It seems like common sense. If you have a boss who engages in toxic behavior, then they aren’t a good boss and shouldn’t have that job. Right? And yet, there are many toxic leaders out there who are allowed to stay in their positions of power long after they should be. Why is that, and what can be done about it?
In “The Rise of Toxic Leaders And What We Can Do About It,” Ray Williams points out that, “Many people easily forgive these toxic leaders and the harm they cause because they measure their success solely in financial terms or because they bring charismatic entertainment value to the organization.” The truth is that there may be many reasons why a toxic leader is valued by society, but that doesn’t mean that you have to ignore their toxicity, which can take a variety of forms that you should be on the lookout for.
In “The Effect of Toxic Leadership” retired Lt. Col. Darrell Aubrey says that toxic leaders abuse power and above all, promote themselves at the expense of those underneath them. In “Handling Toxic Leadership,” William LaFalce adds that “toxic leaders may be narcissistic, poor listeners, lack empathy, often take credit from others’ work, be hypersensitive to criticism, have an over-inflated sense of self-importance and often fly into rages, berating and humiliating subordinates.” Williams adds that in a toxic work environment, “Management focuses solely on what employees are doing wrong or correcting problems and rarely gives positive feedback for what is going right….The leadership either directly bullies employees or tolerates it when [bullying] occurs among employees….” And, lastly, “people are considered to be objects or expenses rather than assets, and there is little concern for their happiness and/or well-being.”
Concretely, these behaviors can manifest in a number of ways, including some specific examples that Jean Lipman-Blumen, author of “The Allure of Toxic Leaders,” illuminates: a toxic leader undermines the dignity, self-worth and efficacy of others. Blames others for their mistakes or failures and frequently criticizes others. Constantly seeks and needs praise. Is super-sensitive to criticism and will seek vengeance against those who give it. Often exhibits mood swings and temper tantrums. Makes many promises that never happen. Takes credit for others’ work.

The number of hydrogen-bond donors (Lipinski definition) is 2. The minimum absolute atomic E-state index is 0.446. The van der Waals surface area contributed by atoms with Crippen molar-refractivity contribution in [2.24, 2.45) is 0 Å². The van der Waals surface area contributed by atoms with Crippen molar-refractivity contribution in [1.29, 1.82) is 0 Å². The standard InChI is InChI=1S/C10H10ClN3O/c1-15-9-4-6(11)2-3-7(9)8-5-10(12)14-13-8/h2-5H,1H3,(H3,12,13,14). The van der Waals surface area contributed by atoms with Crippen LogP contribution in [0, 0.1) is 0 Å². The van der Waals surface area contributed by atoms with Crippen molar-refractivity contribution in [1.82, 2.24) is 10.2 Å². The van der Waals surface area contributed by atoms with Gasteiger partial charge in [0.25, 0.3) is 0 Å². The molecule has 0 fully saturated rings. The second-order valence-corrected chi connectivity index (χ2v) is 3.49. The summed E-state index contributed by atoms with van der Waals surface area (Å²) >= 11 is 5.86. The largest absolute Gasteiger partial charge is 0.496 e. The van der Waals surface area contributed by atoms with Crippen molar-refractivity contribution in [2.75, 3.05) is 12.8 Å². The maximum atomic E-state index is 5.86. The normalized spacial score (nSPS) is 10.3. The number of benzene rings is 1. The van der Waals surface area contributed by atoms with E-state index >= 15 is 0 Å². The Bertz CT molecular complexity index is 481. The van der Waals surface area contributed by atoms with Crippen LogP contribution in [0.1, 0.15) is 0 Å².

So, once you’ve established that there’s a toxic leader in your life, what can you do about it?
LaFalce offers the first tip, which is that, “Toxic leadership does not flourish in climates where a system of checks and balances provides subordinates the opportunity to give feedback to senior leaders.” If there is a way for you to give feedback on your boss to senior leaders, then do so, focusing on concrete details about what the person said and how they behaved.
Lipman-Blumen has three very helpful tips: first, that you get support from others and seek safety in numbers. As she points out, if several of you complain about toxic leadership, than it’s harder to ignore, and also harder to single out one person for retribution. When you speak up about toxic leadership on your own, you make yourself vulnerable. Plus, chances are high that other people have noticed the problems as well.
Next, she suggests that you hold the leader accountable to their mistakes. Writer Melissa Korn explains this idea more fully: “Make your boss adhere to accountability standards by keeping track of who was consulted on a decision, to what purpose a decision was made, and whether the boss admits to mistakes. Nobody’s perfect, and a boss who claims to be isn’t honest.”
Lastly, Lipman-Blumen says that you need to be in control of yourself. Toxicity breeds toxicity, or as Tracy Crossley writes in the Huffington Post, “Misery loves company. Many toxic people get off on finding problems without concerning themselves to provide a solution. Toxic people feel better when others join them in feeling powerless and stuck in a negative state.” One good way to avoid the trap of becoming too negative is to stay focused on what is best for you in the long-run — rather than short-term, band-aid solutions. If you need to get out of the situation, that’s something you should seriously consider, even if it will be harder in the short-term. Stay focused on what you need to live a healthy life, so that you don’t get sucked into others’ toxicity.